PICK AND CHOOSE
Investors are faced with a huge number of unit trusts to choose from and should select carefully
It is unclear what to make of the ever-growing number of unit trusts available on the market. By the end of December last year, the total had ballooned to 1,626. Five years before there were 967. And it should be no surprise that total assets under management also grew significantly — by 83%, to be exact, to reach R2.25 trillion.
With so many different funds to chose from, what is an investor or adviser to do?
“The number of funds is quite concerning, but one must also understand which are the funds that are increasing,” says Leigh Köhler, head of research at Glacier by Sanlam.
“The large growth has been in the multimanager area. Big companies, funds of funds or multimanagers are launching solution funds to provide for a specific groups of clients.
“Regulation 28 drove the balanced fund industry because it provides a good solution that normally encapsulates the best across asset classes.”
Regulation 28 previously limited funds to an exposure of only 25% to international assets and 5% into the rest of Africa. These limits were increased in the 2018 budget to 30% and 10% respectively.
The growth in the popularity of balanced funds is evident in the numbers published by the Association for Savings & Investment SA. Between the end of 2012 and 2017 the number of local balanced funds grew by 87% and equity funds by 52%. Interest-bearing funds declined by 9%.
Balanced funds rose to 49% of total assets under management, from 34% in 2012.
Equity funds have remained fairly constant at around 21%, but interest-bearing funds slipped from 40% to 26%.
Köhler says the growth in the number of balanced funds could have been driven purely by demand and the need for asset managers to remain sustainable. This is particularly true of the number of boutique fund managers that have sprung up in the wake of shakeups at the likes of Coronation, Allan Gray and RMB. These teams tend to have skills in managing particular assets, but gravitate to multi-asset funds as that is where the demand lies.
Jason Swartz, head of portfolio solutions at Satrix, shares Köhler’s concern about the increased difficulty presented by the greater number of funds.
He says it affects both fund managers who may tend to introduce new funds to bulk up their book and investors who need to find a solution that meets their investment goals.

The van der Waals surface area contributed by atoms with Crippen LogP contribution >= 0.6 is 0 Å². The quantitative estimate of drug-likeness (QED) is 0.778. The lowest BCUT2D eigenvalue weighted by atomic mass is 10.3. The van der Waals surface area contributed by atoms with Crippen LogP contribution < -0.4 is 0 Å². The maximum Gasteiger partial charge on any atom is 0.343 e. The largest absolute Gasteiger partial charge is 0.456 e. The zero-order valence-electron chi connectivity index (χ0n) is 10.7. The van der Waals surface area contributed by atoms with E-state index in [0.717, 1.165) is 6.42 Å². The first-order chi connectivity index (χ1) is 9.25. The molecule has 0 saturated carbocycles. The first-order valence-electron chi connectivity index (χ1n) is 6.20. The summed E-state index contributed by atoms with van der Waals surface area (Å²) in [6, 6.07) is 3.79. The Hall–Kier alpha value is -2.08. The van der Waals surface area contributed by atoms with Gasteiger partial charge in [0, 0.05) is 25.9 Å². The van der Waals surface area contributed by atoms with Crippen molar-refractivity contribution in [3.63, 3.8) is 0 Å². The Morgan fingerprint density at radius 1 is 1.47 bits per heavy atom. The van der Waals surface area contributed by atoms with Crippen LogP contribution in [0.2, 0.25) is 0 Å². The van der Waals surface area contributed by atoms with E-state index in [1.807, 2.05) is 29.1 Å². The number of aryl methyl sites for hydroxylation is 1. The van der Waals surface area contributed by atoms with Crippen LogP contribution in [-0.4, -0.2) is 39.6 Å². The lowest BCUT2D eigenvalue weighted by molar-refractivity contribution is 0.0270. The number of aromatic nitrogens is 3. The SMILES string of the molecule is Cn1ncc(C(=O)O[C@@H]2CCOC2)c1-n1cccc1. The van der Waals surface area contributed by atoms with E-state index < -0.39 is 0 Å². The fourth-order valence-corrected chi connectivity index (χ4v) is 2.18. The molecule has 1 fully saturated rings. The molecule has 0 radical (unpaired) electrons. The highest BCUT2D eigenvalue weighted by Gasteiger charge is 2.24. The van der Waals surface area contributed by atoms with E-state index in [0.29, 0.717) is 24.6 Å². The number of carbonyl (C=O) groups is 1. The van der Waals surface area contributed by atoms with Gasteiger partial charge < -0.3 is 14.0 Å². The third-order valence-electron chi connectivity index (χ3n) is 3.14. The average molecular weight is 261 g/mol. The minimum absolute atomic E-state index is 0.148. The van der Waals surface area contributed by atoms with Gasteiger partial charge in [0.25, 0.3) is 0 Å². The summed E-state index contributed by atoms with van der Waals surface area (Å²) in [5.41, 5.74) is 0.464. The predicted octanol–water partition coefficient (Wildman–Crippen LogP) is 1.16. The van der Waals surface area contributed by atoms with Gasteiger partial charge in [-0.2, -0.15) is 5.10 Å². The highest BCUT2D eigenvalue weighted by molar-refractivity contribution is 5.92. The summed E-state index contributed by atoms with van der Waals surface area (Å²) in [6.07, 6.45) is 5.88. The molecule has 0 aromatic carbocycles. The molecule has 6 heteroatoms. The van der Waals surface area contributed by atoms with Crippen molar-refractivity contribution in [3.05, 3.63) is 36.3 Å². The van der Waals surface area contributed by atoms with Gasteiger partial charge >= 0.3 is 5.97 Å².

“What investors need to think about is whether a fund is a legitimate building block or a legitimate fund offering with a tried-and-tested investment approach. It’s a real challenge, specifically for investors who don’t have access to advisers or consultants who can do research and pick the best options for them.”
He suggests that people should do what research they can into the performance of the funds and their managers. They should, if possible, try to get a better understanding of the fund managers’ philosophy and find out whether they operate according to a proven approach and how that philosophy is embedded in the portfolio. “We don’t have expertise in manager research, but often our clients ask our view about how certain managers stack up relative to index or tracker funds,” he says. “And it’s a challenge, because performance is the easiest thing to grab onto. But you need to understand the process, capacity, costs, transparency and diversification of these funds.”
This is an area Köhler is well acquainted with in his position as head of research for Glacier by Sanlam. One of the products of his research is a biannual publication of local and global funds and asset managers. It tracks their performance and returns, by asset class and sector.
“The aim is to give financial advisers peace of mind when selecting unit trust funds and asset managers,” he says.
“We look to understand whether the manager has a clear, sound philosophy, from idea generation to portfolio construction, and [whether this is] consistent and understandable. We look closely at investment teams, qualifications and the viability of the business.”
Köhler acknowledges that he is privileged to be able to drill down to such specifics. In a market awash with more than 1,600 funds, those insights represent significant market intelligence.
Picture: 123RF — OLEGDUDKO
Leigh Köhler … market intelligence